Shuttl to absorb Commut’s local ops as Careem acqui-hires bus aggregator
UAE-headquartered ride-hailing firm Careem has acqui-hired app-based Indian bus shuttle operator Commut as it readies to launch bus booking services in more than 100 cities globally.
Careem, which is Uber’s main rival in the Middle East, has acquired Hyderabad-based Commut for its technology and talent resources. Separately, Gurugram-based bus aggregation platform Shuttl has inked a pact with Commut to absorb its customers and driver partners.
Commut’s management team will now join Careem at Dubai while its customer services and other operations team have joined Shuttl in Hyderabad.
“We did not want to shut the services because we have a very strong and loyal customer base who has been with us for over three years. We have handed over all of our operational units to Shuttl,” said Prasanth Garapati, chief executive officer of Commut.
The size of both deals was undisclosed.
“Shuttl agreed to an all-cash deal to acquire the customer base and the fleet on the network of Commut,” a person close to the development told TechCircle. “Shuttl has been expanding silently to a few cities in north India and now plans to use this as a gateway to enter southern India.”
Shuttl has been testing its services in Hyderabad with Commut’s fleet network and customers for over a month.
Meanwhile, Careem will use Commut’s domain expertise and tech infrastructure to foray into the mass transportation segment in 14 countries comprising its existing market across the Middle East and North Africa, two people familiar with the development told TechCircle.
It will officially launch its bus services shortly in Turkey, where pilots have been underway for some time, before expanding to other cities, one of the above-mentioned persons said.
“Improving the quality and availability of mass transportation will help to create affordable transport options that can be a catalyst for moving cities forward, therefore we were interested in Commut,” Careem said in a blog post.
The startup was founded by six graduates of Indian Institute of Information Technology-Hyderabad — Prasanth Garapati, Charan Thota, Hemanth Reddy, Jonnalagadda, Sandeep Kachavarapu, Srujai Varikuti — in 2015.
Commut claims to have made more than 750,000 trips within more than 100 existing routes, serving over 70,000 customers and on-boarding 400 driver partners.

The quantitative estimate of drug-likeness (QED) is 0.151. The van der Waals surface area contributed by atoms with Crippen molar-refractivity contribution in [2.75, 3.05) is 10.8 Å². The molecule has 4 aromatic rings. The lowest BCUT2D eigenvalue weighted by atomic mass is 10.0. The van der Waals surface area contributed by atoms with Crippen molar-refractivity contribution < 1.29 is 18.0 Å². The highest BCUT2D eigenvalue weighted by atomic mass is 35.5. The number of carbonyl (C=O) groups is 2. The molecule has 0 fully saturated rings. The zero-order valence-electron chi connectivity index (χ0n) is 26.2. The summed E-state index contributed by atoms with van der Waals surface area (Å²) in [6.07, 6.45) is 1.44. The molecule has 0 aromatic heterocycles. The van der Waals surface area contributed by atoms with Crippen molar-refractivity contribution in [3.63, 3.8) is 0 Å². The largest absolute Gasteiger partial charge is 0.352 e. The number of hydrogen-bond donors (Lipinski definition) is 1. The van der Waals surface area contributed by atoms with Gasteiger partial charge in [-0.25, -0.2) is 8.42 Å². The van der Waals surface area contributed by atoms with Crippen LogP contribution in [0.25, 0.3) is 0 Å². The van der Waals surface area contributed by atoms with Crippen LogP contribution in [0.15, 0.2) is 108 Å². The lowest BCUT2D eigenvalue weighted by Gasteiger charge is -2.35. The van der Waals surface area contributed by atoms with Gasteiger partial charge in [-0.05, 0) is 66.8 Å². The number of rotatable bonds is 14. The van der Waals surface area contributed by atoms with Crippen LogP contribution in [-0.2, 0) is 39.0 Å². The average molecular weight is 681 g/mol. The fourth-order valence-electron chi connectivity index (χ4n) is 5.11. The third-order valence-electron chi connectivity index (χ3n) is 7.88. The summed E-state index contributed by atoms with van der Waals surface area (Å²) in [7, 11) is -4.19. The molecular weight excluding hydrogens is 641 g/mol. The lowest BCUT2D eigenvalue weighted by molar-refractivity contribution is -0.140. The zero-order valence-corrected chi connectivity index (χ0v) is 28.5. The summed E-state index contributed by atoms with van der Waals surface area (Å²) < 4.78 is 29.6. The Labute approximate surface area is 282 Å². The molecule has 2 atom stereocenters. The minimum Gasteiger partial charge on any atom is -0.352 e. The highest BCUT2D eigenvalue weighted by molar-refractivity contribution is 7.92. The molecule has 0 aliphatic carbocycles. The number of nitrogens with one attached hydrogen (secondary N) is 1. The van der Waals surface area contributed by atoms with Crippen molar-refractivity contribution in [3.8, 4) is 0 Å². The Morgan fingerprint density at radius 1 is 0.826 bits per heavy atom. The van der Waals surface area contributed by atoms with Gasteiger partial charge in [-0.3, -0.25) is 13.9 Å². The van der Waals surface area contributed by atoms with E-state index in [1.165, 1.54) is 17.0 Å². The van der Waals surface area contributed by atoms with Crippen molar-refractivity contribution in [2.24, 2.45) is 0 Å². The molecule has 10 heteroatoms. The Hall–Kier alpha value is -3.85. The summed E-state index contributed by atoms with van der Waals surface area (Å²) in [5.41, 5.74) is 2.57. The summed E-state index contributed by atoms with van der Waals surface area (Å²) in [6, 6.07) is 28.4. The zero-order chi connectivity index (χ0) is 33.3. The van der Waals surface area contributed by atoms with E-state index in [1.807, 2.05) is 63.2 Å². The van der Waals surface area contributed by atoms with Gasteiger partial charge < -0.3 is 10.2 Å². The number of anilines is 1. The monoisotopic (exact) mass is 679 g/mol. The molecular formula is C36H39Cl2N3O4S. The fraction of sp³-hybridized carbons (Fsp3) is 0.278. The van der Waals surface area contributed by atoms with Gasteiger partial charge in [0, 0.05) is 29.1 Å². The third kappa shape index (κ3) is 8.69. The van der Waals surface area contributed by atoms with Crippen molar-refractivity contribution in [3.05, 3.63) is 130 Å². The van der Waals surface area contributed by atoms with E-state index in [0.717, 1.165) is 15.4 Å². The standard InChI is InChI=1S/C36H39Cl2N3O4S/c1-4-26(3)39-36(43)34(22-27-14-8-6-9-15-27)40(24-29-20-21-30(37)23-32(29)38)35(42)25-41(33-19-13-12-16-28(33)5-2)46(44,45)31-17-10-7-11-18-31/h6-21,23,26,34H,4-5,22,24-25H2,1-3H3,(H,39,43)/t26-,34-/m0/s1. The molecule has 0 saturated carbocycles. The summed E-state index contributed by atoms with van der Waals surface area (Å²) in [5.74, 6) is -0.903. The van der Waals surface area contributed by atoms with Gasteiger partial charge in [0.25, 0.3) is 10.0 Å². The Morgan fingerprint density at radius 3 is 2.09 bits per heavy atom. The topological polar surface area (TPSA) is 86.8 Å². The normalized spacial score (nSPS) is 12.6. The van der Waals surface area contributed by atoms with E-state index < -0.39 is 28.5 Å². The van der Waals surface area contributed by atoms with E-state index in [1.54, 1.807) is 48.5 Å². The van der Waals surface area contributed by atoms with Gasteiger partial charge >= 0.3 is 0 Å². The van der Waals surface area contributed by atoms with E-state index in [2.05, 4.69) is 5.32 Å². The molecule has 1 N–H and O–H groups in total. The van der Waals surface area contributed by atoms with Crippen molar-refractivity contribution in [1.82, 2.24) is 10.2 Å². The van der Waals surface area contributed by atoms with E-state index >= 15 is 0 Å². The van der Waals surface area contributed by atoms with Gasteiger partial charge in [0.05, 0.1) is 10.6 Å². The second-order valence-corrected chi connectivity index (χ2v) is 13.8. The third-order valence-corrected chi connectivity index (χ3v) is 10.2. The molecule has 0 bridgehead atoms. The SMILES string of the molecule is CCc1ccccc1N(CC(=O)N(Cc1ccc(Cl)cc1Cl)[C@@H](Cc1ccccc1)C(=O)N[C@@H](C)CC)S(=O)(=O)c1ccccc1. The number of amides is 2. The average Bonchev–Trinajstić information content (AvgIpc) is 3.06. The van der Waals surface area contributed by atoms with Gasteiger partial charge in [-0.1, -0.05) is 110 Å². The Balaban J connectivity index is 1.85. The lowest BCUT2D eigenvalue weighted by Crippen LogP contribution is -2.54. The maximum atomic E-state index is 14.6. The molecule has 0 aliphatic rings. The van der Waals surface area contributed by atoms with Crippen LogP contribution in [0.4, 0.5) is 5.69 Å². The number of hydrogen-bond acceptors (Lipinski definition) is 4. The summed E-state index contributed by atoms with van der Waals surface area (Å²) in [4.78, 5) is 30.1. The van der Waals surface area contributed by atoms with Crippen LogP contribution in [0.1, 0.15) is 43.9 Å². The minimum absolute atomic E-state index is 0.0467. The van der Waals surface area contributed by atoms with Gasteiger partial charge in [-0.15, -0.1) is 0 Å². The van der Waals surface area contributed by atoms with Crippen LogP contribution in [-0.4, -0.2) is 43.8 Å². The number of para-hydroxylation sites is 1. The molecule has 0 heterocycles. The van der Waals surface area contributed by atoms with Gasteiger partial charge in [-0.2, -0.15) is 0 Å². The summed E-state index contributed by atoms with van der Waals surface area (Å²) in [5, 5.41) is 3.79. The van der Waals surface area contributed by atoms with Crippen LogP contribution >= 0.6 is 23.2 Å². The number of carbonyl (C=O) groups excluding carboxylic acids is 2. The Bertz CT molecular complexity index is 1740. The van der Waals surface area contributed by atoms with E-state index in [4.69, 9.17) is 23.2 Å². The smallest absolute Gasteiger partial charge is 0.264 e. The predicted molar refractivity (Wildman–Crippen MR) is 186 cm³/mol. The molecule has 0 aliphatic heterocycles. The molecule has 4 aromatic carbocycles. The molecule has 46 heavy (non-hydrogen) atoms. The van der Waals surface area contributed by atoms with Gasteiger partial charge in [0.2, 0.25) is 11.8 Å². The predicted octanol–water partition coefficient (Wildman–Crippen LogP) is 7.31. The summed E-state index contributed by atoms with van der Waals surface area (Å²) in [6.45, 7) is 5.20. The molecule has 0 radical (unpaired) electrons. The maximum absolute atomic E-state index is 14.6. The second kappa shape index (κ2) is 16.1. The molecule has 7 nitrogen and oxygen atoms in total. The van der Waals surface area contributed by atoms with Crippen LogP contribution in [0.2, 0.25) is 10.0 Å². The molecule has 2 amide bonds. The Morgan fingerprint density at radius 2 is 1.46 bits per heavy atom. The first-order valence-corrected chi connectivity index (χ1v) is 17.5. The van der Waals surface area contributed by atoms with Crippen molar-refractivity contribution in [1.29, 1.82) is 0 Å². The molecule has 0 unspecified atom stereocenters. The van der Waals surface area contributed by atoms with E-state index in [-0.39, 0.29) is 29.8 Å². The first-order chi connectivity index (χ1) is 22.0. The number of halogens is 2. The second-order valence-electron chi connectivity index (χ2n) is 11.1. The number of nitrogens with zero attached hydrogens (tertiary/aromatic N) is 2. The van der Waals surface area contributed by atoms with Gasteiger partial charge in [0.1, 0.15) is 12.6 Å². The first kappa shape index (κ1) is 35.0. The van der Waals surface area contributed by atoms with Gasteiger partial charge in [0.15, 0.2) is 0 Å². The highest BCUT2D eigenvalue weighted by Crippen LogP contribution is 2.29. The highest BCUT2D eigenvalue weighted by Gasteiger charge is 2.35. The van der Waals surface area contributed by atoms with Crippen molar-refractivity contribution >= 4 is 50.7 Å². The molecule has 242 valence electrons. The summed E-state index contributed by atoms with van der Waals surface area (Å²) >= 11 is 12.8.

The startup is backed by UK-based Shell Foundation and 50K Ventures.
The bus aggregator was founded in April 2015 by Amit Singh, an alumnus of Indian Institute of Technology-Delhi, and Deepanshu Malviya, an IIT-Kanpur graduate.
Shuttl’s smart buses serve 45,000 rides daily in Delhi-NCR and is present in seven cities across India, including pilots in Kolkata and Pune. Currently, the company operates 800 buses on 150 routes. It also separately caters to corporates and provides vehicles for rentals.
Gurugram-based Super Highway Labs Pvt. Ltd, which operates bus aggregation platform Shuttl, in July raised $11 million (Rs 75.5 crore thens) in a Series B funding round.
Amazon Alexa Fund co-led the round along with Japan-based Dentsu Ventures.
As per TechCircle estimates, the three-year-old venture is likely to have raised this round at a post-money valuation of roughly $80-85 million (Rs 550-590 crore).
Lightspeed Venture Partners, Sequoia India and Times Internet had invested in the firm three years ago.
Founded five years ago, Dubai-based Careem claims to have served over 20 million customers in more than 100 cities ranging from countries such as Pakistan, Turkey, Lebanon, Saudi Arabia, Jordan, Egypt and Morocco.
According to several media reports, Uber has been in talks with Careem to combine their Middle Eastern ride-hailing services.
In its most recent fundraising, Careem raised an undisclosed amount from Chinese transportation giant Didi Chuxing, in a new partnership deal that marked Didi's latest international expansion against rival Uber. Didi has also invested in several of Uber’s rivals globally, including US-based Lyft, Brazil-based 99, India’s Ola, Singapore-headquartered Grab, and Estonia’s Taxify.
Careem has raised $572 million in funding so far from a range of investors, including a $150-million round led by Saudi Prince Alwaleed bin Talal's Kingdom Holding. German auto maker Daimler and Japan's Rakuten are also investors.